As an employer, it can be very attractive to use unpaid interns. Whether you are a non-profit or a business, you probably have many young workers looking for experience and willing to work for you for free. However, there are many laws about fair wages that you should be aware of before bringing on unpaid interns.
If you are a for-profit business looking to use unpaid interns, you should be aware of the test that courts use to decide whether the unpaid intern is exempt from minimum wage laws:
- The training, even though it includes actual operation of the facilities of the employer, is similar to that which would be given in a vocational school;
- The training is for the benefit of the trainee;
- The trainees do not displace regular employees, but work under close observation;
- The employer that provides the training derives no immediate advantage from the activities of the trainees and on occasion the employer’s operations may actually be impeded;
- The trainees are not necessarily entitled to a job at the completion of the training period; and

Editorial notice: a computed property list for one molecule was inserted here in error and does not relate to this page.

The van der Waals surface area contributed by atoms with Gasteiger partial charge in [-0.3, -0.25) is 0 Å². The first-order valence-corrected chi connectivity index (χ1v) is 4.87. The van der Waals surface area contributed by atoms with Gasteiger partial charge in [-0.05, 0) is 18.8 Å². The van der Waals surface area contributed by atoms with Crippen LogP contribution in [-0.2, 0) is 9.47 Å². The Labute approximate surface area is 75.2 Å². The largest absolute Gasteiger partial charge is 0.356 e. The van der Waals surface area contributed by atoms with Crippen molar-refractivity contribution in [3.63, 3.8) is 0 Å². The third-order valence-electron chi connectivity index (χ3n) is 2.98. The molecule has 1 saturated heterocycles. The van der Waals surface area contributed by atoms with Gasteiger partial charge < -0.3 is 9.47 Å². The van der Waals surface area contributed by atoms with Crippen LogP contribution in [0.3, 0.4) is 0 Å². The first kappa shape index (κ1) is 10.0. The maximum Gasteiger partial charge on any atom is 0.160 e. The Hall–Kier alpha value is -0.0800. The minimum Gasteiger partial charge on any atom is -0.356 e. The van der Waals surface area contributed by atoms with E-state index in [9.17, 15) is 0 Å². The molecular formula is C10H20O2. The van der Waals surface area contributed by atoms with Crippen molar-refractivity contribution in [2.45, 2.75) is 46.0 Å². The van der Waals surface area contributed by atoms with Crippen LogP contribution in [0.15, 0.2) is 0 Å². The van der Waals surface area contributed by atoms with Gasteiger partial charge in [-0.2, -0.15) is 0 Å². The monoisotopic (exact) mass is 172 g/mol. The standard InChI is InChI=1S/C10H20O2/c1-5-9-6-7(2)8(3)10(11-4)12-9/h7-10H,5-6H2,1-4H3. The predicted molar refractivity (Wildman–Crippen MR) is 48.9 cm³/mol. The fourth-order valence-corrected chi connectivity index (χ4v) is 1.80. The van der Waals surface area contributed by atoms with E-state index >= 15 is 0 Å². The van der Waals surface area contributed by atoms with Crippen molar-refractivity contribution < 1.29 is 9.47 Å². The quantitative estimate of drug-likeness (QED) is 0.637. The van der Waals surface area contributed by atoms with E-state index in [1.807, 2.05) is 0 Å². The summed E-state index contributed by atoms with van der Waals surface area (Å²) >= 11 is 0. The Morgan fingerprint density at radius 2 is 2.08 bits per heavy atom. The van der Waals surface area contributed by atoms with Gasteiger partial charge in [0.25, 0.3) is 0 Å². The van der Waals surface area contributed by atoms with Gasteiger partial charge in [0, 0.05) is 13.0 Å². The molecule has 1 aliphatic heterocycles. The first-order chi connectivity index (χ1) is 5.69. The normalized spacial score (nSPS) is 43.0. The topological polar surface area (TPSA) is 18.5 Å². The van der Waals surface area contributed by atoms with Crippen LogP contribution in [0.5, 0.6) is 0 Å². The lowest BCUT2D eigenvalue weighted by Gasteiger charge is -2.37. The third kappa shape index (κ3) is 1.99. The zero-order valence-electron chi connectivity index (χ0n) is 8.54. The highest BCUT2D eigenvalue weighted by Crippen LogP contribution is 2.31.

- The employer and the trainee understand that the trainees are not entitled to wages for the time spent in training.
Here are some more resources about unpaid interns and volunteers:
US Department of Labor: Internship Programs Under The Fair Labor Standards Act
This fact sheet provides general information to help determine whether interns must be paid the minimum wage and overtime under the Fair Labor Standards Act for the services that they provide to “for-profit” private sector employers.
Illinois Bar Journal: The Perils of Unpaid Internships
This article from 2013 covers many aspects of using unpaid interns, with an emphasis on the legal sector.
US Department of Labor: Definition of Volunteers
This page gives the DOL’s definition of “volunteer,” and how they are available to public sector organizations.
Us Department of Labor: 2004 Letter about unpaid student internships
This letter was sent in response to question about a particular unpaid internship for students.